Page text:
In September of 2018, University of North Georgia (UNG) Educational Leadership staff began partnership discussions with Gwinnett County Schools. The UNG educational leadership program went through several iterations and was working toward revising the program to align with the Principal Pipeline Research from the Wallace Foundation. This revision also met the requirements for the new Tier 1 certification program implemented by the Georgia Professional Standards Commission. We were new to the work and very interested in the successful, data-driven work Gwinnett County Schools Leadership development programs.
The initial discussions were about the application process and how we screen candidates, as well as, how we measured the success of our candidates beyond the obvious licensing test by the state. This was the beginning of deep thinking for us about our program. We quickly learned that to build a quality program, we needed to attract the best candidates and track them through their placements in schools as leaders to determine the effectiveness of our work. We were most impressed with Gwinnett’s systems for measuring the success of their leadership development programs. This was great timing for our program as our Tier I participants had just completed the first cohort.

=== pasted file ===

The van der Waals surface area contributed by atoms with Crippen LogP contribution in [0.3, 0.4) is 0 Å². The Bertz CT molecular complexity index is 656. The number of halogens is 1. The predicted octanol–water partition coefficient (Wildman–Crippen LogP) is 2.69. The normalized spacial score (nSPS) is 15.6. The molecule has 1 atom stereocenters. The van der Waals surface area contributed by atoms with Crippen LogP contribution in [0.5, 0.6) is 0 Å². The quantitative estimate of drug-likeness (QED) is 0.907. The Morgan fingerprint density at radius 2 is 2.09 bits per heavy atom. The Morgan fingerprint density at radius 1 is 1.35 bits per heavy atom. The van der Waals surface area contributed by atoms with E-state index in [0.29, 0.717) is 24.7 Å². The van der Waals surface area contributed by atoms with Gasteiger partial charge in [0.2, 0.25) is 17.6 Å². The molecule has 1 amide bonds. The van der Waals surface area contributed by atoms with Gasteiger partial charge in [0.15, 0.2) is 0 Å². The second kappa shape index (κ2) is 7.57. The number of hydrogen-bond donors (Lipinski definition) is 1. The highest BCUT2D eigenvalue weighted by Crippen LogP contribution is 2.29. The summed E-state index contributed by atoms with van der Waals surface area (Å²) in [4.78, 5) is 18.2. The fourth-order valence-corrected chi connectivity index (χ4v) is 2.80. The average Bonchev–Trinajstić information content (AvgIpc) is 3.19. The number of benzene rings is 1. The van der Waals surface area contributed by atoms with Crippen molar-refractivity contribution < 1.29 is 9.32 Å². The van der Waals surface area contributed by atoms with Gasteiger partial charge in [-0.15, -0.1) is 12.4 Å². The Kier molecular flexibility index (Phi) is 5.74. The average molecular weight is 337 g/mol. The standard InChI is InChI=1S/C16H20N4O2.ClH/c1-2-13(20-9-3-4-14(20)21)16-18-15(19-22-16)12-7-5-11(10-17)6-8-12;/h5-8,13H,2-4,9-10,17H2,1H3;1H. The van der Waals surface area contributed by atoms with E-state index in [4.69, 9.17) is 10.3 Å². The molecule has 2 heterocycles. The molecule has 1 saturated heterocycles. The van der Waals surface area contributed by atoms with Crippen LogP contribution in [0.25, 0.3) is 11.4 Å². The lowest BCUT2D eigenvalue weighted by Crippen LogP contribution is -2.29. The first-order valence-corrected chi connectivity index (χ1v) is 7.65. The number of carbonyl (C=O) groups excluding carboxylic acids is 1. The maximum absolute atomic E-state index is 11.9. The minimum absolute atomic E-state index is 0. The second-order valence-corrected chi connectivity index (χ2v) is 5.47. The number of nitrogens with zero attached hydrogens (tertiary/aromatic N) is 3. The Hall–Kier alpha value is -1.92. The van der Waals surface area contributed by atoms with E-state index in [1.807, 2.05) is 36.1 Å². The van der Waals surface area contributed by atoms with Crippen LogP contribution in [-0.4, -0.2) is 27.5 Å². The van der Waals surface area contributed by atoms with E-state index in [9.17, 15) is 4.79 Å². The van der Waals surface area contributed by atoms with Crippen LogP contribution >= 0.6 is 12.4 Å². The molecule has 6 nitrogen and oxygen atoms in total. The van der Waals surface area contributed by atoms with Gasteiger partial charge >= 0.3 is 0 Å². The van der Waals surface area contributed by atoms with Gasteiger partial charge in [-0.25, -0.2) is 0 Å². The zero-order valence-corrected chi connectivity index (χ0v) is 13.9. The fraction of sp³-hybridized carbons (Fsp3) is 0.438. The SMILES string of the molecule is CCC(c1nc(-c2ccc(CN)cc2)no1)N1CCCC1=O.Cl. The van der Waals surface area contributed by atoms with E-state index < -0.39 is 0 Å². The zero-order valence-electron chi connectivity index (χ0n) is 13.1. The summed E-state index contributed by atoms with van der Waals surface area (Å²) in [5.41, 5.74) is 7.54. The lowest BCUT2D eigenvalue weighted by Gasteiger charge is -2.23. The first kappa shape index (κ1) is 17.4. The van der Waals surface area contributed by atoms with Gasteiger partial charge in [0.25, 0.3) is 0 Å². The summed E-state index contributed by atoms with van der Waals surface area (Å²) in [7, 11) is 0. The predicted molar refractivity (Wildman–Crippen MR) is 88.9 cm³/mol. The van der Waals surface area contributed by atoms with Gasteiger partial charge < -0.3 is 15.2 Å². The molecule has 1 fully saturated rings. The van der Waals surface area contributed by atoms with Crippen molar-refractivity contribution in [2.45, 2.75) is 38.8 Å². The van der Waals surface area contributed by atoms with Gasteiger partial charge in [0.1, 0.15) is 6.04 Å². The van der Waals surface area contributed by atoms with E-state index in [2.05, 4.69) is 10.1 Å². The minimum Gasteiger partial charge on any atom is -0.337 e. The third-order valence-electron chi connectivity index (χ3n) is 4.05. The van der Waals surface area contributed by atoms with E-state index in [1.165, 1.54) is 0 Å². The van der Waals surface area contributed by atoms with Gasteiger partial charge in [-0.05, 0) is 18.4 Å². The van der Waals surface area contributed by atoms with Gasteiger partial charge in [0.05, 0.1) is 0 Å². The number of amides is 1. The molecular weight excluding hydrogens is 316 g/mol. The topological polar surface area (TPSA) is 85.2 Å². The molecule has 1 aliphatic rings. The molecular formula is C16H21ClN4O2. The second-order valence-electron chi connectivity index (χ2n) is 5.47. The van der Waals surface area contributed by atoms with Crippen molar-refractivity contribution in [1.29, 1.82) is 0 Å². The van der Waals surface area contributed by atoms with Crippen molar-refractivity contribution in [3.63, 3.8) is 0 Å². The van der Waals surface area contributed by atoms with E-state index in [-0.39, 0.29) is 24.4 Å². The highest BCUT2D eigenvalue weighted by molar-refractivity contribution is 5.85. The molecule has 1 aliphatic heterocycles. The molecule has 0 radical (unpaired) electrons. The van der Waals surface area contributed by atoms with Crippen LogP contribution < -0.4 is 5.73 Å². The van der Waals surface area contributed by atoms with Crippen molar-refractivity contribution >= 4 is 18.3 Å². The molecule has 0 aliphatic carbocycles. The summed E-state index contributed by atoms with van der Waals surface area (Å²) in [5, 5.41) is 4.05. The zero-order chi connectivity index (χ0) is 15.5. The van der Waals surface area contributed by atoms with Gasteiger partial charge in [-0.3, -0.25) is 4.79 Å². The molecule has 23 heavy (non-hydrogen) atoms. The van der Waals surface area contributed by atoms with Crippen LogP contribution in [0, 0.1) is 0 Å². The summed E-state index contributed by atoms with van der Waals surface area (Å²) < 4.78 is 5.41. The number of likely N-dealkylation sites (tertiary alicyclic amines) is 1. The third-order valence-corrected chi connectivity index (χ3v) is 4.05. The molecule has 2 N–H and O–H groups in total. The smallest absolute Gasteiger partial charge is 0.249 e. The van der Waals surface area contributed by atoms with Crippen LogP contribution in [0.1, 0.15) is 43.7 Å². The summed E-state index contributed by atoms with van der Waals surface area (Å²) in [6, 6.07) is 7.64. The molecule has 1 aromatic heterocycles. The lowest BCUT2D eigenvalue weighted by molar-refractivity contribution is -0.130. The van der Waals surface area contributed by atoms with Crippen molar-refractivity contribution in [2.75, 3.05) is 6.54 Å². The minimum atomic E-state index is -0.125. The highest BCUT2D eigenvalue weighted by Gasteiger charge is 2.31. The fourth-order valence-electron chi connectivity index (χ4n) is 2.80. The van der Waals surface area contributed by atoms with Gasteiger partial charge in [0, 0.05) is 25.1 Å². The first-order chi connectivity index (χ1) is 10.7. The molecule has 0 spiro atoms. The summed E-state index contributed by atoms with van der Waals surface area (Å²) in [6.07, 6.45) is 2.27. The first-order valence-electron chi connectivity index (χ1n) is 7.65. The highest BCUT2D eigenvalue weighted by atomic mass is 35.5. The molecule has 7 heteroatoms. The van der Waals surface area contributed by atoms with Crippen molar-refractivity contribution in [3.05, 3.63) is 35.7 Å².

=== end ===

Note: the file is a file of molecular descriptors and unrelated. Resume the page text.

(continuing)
The quality measures divide the process program improvement into six domains. We shared our practices in our Tier I program in each of the six areas, collecting evidence to support our work with our critical friends from Gwinnett. At the same time, Gwinnett County Schools examined its practices in its principal preparation program sharing with us as critical friends. The process was transparent and helpful. We both walked away with fresh ideas for improving our programs.
AACTE’s Leadership Academy is the perfect professional development opportunity for you to discover who you are as a leader. Designed for new and aspiring deans, department chairs, and anyone looking to develop or enhance their skills as an academic administrator, the academy covers the essentials of leadership while helping attendees cultivate a supportive network of peers. Here’s what the newest member of AACTE’s Academy Faculty, John Kuykendall had to say about his experience, including being a previous Academy participant:
What do you feel is the most valuable reason for attending the Leadership Academy?
For new administrators, it is essential to know that you are not alone in your role. I consider it necessary to develop a support group around your new leadership position and to have colleagues to call upon for guidance and assistance. The sessions at AACTE’s Leadership Academy provided me with key awareness in the decision-making process and leadership practices and strategies. My experience with the Academy was essential in developing a confident start in my new role as a dean for a school of education.